Pet Food Allergies – Debunked
There are some popular beliefs regarding food allergies in pets, that have been busted! I hope that this helps to clarify some myths and, ultimately, that it helps dogs and cats to feel better!
Myth #1: “Food allergies must cause intestinal signs, since it is the intestinal tract that is exposed to the allergen”
Fact: Pets with food allergies usually suffer from very itchy skin conditions. They don’t respond very well to any type of allergy medications, so the dog or cat remains itchy in spite of treatment. It’s a very frustrating condition, because it seems that the animal can’t stop itching, no matter what we try!
Myth #2: “We have been feeding the same food for years, so I don’t think that my pet suffers from food allergies”.
Fact: It takes time to develop a food allergy, typically months to years. So if you have been feeding the same food for a long time it makes sense that your pet could have food allergies. The immune system needs to be exposed to the same food multiple times before it develops enough antibodies to cause an allergic reaction.
Myth #3: “To avoid food allergies it is better to buy pet foods without soy or corn, since those are common food allergens that can trigger a reaction.”
Fact: The ingredients that cause most of the food allergies in dogs are: beef, dairy and wheat. The ingredients that cause most of the food allergies in cats are: beef, dairy and fish.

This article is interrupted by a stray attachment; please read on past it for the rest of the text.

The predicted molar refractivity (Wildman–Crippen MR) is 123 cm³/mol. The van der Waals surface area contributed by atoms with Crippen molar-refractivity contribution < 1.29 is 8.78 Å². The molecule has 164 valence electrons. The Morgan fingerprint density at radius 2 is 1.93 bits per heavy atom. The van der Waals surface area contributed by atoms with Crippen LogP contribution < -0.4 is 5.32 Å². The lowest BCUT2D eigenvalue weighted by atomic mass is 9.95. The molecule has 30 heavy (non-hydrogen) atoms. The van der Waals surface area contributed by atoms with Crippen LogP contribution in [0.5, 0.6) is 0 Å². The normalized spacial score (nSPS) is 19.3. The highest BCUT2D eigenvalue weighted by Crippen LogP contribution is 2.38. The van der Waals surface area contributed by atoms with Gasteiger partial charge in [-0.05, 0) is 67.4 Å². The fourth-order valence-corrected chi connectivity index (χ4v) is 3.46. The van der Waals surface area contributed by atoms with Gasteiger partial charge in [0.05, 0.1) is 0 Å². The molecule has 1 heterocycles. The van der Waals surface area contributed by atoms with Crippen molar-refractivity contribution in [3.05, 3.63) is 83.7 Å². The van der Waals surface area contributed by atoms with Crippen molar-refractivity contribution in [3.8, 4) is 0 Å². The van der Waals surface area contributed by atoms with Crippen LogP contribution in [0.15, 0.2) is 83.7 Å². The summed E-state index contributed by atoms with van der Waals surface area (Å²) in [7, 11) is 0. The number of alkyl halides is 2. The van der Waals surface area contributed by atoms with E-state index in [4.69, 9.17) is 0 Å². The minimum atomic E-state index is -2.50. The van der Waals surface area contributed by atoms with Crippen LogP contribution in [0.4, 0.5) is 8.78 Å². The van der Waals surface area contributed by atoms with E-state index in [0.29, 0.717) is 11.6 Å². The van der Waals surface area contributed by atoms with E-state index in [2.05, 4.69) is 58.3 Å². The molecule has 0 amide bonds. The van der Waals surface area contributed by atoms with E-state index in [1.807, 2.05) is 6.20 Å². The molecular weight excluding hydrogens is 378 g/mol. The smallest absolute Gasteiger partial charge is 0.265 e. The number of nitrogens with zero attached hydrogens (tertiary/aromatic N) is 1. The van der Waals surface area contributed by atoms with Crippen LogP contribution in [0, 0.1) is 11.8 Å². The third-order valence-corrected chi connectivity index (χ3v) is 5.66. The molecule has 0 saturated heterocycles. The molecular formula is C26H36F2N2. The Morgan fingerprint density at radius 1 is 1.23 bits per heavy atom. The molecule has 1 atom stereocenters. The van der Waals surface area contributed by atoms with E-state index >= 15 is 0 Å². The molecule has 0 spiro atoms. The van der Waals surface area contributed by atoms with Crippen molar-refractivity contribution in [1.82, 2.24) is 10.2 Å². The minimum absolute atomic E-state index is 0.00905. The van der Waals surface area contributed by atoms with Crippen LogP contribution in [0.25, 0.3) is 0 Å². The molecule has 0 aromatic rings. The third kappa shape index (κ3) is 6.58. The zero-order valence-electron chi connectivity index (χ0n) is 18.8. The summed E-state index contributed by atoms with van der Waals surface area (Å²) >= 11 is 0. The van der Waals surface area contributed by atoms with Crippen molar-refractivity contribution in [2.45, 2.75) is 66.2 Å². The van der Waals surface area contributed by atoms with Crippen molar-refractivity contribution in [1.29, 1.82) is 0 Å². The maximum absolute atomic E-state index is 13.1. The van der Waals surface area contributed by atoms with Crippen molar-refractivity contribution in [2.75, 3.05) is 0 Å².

Myth #4: “If my pet has a food allergy, it should get better if I try a different food”
Fact: Most pet foods contain a mixture that typically contains one or more of the ingredients that commonly trigger food allergies (beef, dairy, wheat, lamb, fish, chicken). So simply changing to another food will not work, because it is likely that it contains an ingredient that the pet is already allergic to. There are only two ways to manage food allergies in pets: feeding a food that contains a truly novel protein source (a type of meat that the pet has never had before, like venison, duck, kangaroo, rabbit or alligator just to name a few) or feeding a food where the protein has been predigested in to very small parts that don’t interest the immune system (hydrolyzed protein).
Myth #5: “My pet only got a little bit better after trying a hypoallergenic diet, so it is not a food allergy.”
Fact: Typically a pet that is prone to allergies, could have several different types of allergies at the same time. If a pet on a hypoallergenic food is having an allergy triggered by an inhaled particle at the same time, it will look like the hypoallergenic food is not working. On the other side, if a pet suffering from an allergy triggered by inhaled allergens is switched to a hypoallergenic food, and the inhaled allergen disappears do to a change in weather, it will look like the food is helping. To know for sure if the diet helped, the pet is fed the original diet after the end of the food trial. If the itching comes back within 2 weeks of feeding the original diet, a food allergy can be diagnosed.
This is a very hot topic, since itching is probably one of the main causes to bring a pet to the vet! And it is often times a very frustrating condition for everybody involved. Oftentimes food allergy is just one of the many causes for itching, and a successful therapy includes topical treatments (medicated shampoos, flea prevention, etc.), oral allergy medicines (antihistamines, steroids, etc.) and a hypoallergenic diet (novel protein or hydrolyzed protein).